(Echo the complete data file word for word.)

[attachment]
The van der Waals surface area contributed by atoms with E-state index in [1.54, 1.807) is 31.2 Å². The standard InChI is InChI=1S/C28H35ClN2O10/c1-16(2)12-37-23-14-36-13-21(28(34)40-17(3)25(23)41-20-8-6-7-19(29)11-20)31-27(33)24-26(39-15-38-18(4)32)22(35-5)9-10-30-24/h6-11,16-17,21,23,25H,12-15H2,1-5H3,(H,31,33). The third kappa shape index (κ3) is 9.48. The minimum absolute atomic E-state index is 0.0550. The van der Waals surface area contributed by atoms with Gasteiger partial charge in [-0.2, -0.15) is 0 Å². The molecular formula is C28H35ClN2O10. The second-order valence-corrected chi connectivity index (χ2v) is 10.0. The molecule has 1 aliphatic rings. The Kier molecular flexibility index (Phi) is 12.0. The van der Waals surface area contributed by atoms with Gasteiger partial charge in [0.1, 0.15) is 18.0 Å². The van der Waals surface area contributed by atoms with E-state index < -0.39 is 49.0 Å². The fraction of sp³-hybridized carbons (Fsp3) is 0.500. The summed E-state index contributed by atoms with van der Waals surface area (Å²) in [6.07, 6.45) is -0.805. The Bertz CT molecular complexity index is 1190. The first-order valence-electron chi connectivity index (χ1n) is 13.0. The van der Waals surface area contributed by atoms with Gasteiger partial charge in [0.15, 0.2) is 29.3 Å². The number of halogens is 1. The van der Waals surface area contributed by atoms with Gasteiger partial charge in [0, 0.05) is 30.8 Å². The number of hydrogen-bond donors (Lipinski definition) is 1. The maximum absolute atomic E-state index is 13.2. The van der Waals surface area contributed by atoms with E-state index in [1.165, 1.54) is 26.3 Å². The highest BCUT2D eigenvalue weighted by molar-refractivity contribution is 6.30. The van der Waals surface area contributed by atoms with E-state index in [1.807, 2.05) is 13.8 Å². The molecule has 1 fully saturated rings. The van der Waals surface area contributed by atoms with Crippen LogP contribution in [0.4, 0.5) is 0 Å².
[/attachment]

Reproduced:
The van der Waals surface area contributed by atoms with E-state index in [1.54, 1.807) is 31.2 Å². The standard InChI is InChI=1S/C28H35ClN2O10/c1-16(2)12-37-23-14-36-13-21(28(34)40-17(3)25(23)41-20-8-6-7-19(29)11-20)31-27(33)24-26(39-15-38-18(4)32)22(35-5)9-10-30-24/h6-11,16-17,21,23,25H,12-15H2,1-5H3,(H,31,33). The third kappa shape index (κ3) is 9.48. The minimum absolute atomic E-state index is 0.0550. The van der Waals surface area contributed by atoms with Gasteiger partial charge in [-0.2, -0.15) is 0 Å². The molecular formula is C28H35ClN2O10. The second-order valence-corrected chi connectivity index (χ2v) is 10.0. The molecule has 1 aliphatic rings. The Kier molecular flexibility index (Phi) is 12.0. The van der Waals surface area contributed by atoms with Gasteiger partial charge in [0.1, 0.15) is 18.0 Å². The van der Waals surface area contributed by atoms with E-state index < -0.39 is 49.0 Å². The fraction of sp³-hybridized carbons (Fsp3) is 0.500. The summed E-state index contributed by atoms with van der Waals surface area (Å²) in [6.07, 6.45) is -0.805. The Bertz CT molecular complexity index is 1190. The first-order valence-electron chi connectivity index (χ1n) is 13.0. The van der Waals surface area contributed by atoms with Gasteiger partial charge in [0.15, 0.2) is 29.3 Å². The number of halogens is 1. The van der Waals surface area contributed by atoms with Gasteiger partial charge in [0, 0.05) is 30.8 Å². The number of hydrogen-bond donors (Lipinski definition) is 1. The maximum absolute atomic E-state index is 13.2. The van der Waals surface area contributed by atoms with E-state index in [1.165, 1.54) is 26.3 Å². The highest BCUT2D eigenvalue weighted by molar-refractivity contribution is 6.30. The van der Waals surface area contributed by atoms with E-state index in [1.807, 2.05) is 13.8 Å². The molecule has 1 fully saturated rings. The van der Waals surface area contributed by atoms with Crippen LogP contribution in [0.4, 0.5) is 0 Å².